Thanks in part to its origins in television history, as well as to some fortuitous casting, The Gong Show Movie is a buffet of interesting cameos (which will be lost on most of the Millennials watching), including a young Phil Hartman and Taylor Negron, Rip Taylor, football star Rosey Grier, Hill Street Blues star Ed Marinaro and Russ Meyers muse Kitten Natividad; while clips allow for the involvement of Jamie Farr, Steve Garvey, Tony Randall, The Unknown Comic, Gene Gene the Dancing Machine and many more. It's a star-spotting treat.

The Disc
The Gong Show Movie arrives in a standard Blu-ray keepcase, with a two-sided cover featuring some performing nuns on the inside, and sports a static menu with options to watch the film, select scenes, adjust languages and check out the extra. Subtitles are available in English.

The Quality
The 1.85:1, 1080p, AVC-encoded transfer on The Gong Show Movie pulls from three distinctly different sources, with cinematic footage, video documentary-style elements and clips from The Gong Show. Naturally, they vary in quality, with the old clips looking the worst for wear (and the fact that they've been blown up for the film), the documentary scenes looking rough but naturalistic and the rest looking rather fantastic (outside of the opening titles, which are grainy and feature a good deal of dirt and scratches.) Once things get rolling though, the core footage is remarkably sharp and detailed, with nicely saturated color and little in the way of the problems seen earlier. Digital distractions aren't an obvious concern either. Though the quality dips on the auditions and show clips, that serves as a visual delimiter between the different worlds in the film. If they looked better, they would probably lose their feel and impact.

The 2.0 DTS-HD Master Audio track (which dupes the film's 1.0 audio) is strong and clear, with crisp dialogue and effective music, whether you're talking about the unique score or the enjoyable songs (including Barris' tunes and the severely catchy finale number.) There's not much to this track, based on its age and construction, but what is there sounds quite nice.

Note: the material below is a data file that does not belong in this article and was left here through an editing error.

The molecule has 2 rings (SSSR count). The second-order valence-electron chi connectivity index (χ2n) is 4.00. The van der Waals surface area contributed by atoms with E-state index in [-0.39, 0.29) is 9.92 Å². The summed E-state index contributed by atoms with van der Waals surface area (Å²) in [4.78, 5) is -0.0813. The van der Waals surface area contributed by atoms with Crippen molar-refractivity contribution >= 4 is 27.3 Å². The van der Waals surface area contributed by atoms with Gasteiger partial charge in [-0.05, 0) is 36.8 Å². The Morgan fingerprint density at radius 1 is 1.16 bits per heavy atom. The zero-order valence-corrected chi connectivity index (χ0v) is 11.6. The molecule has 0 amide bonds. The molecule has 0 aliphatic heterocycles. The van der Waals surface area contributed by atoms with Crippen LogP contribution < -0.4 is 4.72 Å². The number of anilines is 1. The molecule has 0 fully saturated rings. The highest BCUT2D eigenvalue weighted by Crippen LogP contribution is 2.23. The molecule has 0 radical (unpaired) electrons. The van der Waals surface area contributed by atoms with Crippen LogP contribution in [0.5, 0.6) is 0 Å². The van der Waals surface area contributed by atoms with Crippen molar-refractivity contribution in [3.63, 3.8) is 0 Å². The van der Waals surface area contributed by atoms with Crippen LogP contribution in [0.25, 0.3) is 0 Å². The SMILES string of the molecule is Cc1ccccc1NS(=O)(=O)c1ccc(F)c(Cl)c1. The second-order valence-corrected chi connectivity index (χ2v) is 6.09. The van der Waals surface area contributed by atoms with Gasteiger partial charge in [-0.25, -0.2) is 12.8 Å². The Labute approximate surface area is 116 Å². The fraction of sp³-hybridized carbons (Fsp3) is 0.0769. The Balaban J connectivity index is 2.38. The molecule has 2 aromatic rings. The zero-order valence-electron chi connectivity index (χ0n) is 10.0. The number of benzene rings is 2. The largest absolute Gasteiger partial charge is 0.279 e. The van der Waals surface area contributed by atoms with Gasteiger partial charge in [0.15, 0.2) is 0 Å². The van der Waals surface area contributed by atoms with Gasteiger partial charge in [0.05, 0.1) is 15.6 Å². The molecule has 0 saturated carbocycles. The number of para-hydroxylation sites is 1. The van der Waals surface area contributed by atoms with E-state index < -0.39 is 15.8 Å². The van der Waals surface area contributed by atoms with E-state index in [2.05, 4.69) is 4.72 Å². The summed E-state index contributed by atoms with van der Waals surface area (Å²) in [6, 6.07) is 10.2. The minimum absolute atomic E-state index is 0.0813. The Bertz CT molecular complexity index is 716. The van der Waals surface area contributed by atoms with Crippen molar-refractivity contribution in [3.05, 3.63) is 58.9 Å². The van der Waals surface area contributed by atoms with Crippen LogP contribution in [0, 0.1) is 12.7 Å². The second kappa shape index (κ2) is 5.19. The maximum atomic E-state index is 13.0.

The Extras
Just one extra to check out, but it's a good one, as pop-culture dude Russell Dyball walks you through the movie via audio commentary, calling on a wealth of research and Barris' own writings. Though the track can get to be a bit too much about Dyball (particularly at the end), he keeps it interesting, offering plenty of Gong Show history and trivia about the movie, including what happened to the cast (many of whom have passed), whether Danny DeVito is in the film and what famous people tried out for the show but didn't make it.

The Bottom Line
Far better than its reputation would lead you to believe, The Gong Show Movie is an odd mix of best-of, biography and meta filmmaking; a definite product of its time and consistently interesting, thanks in large part to Barris' unusual charisma. The presentation here is top notch (considering the source materials) and the one extra is a welcome one, especially to anyone without a working knowledge of Barris' most famous creation. If you like the odder things in life, give this film a look. It's worth it.

Francis Rizzo III is a native Long Islander, where he works in academia. In his spare time, he enjoys watching hockey, writing and spending time with his wife, daughter and puppy.

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*The Reviewer's Bias section is an attempt to help readers use the review to its best effect. By knowing where the reviewer's biases lie on the film's subject matter, one can read the review with the right mindset.